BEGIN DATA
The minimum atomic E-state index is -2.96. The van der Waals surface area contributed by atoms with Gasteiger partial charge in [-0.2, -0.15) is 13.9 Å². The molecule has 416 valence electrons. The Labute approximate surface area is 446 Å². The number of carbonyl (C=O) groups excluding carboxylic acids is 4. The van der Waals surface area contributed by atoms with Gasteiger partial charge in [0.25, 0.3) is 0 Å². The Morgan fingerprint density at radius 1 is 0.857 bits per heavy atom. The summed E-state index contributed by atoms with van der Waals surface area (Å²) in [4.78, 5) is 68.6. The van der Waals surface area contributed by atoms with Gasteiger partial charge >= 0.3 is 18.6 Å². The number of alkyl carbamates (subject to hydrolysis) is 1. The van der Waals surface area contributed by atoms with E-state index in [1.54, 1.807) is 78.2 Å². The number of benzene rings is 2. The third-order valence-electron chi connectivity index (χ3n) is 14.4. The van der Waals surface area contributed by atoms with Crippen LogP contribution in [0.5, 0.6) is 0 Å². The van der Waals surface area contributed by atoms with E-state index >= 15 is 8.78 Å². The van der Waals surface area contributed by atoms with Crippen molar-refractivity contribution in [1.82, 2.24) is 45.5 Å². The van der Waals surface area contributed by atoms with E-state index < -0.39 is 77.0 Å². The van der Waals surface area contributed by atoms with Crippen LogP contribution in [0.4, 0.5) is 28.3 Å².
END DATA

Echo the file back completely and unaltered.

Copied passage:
The minimum atomic E-state index is -2.96. The van der Waals surface area contributed by atoms with Gasteiger partial charge in [-0.2, -0.15) is 13.9 Å². The molecule has 416 valence electrons. The Labute approximate surface area is 446 Å². The number of carbonyl (C=O) groups excluding carboxylic acids is 4. The van der Waals surface area contributed by atoms with Gasteiger partial charge in [0.25, 0.3) is 0 Å². The Morgan fingerprint density at radius 1 is 0.857 bits per heavy atom. The summed E-state index contributed by atoms with van der Waals surface area (Å²) in [4.78, 5) is 68.6. The van der Waals surface area contributed by atoms with Gasteiger partial charge >= 0.3 is 18.6 Å². The number of alkyl carbamates (subject to hydrolysis) is 1. The van der Waals surface area contributed by atoms with E-state index in [1.54, 1.807) is 78.2 Å². The number of benzene rings is 2. The third-order valence-electron chi connectivity index (χ3n) is 14.4. The van der Waals surface area contributed by atoms with Crippen LogP contribution in [0.5, 0.6) is 0 Å². The van der Waals surface area contributed by atoms with E-state index >= 15 is 8.78 Å². The van der Waals surface area contributed by atoms with Crippen molar-refractivity contribution in [1.82, 2.24) is 45.5 Å². The van der Waals surface area contributed by atoms with E-state index < -0.39 is 77.0 Å². The van der Waals surface area contributed by atoms with Crippen LogP contribution in [0.4, 0.5) is 28.3 Å².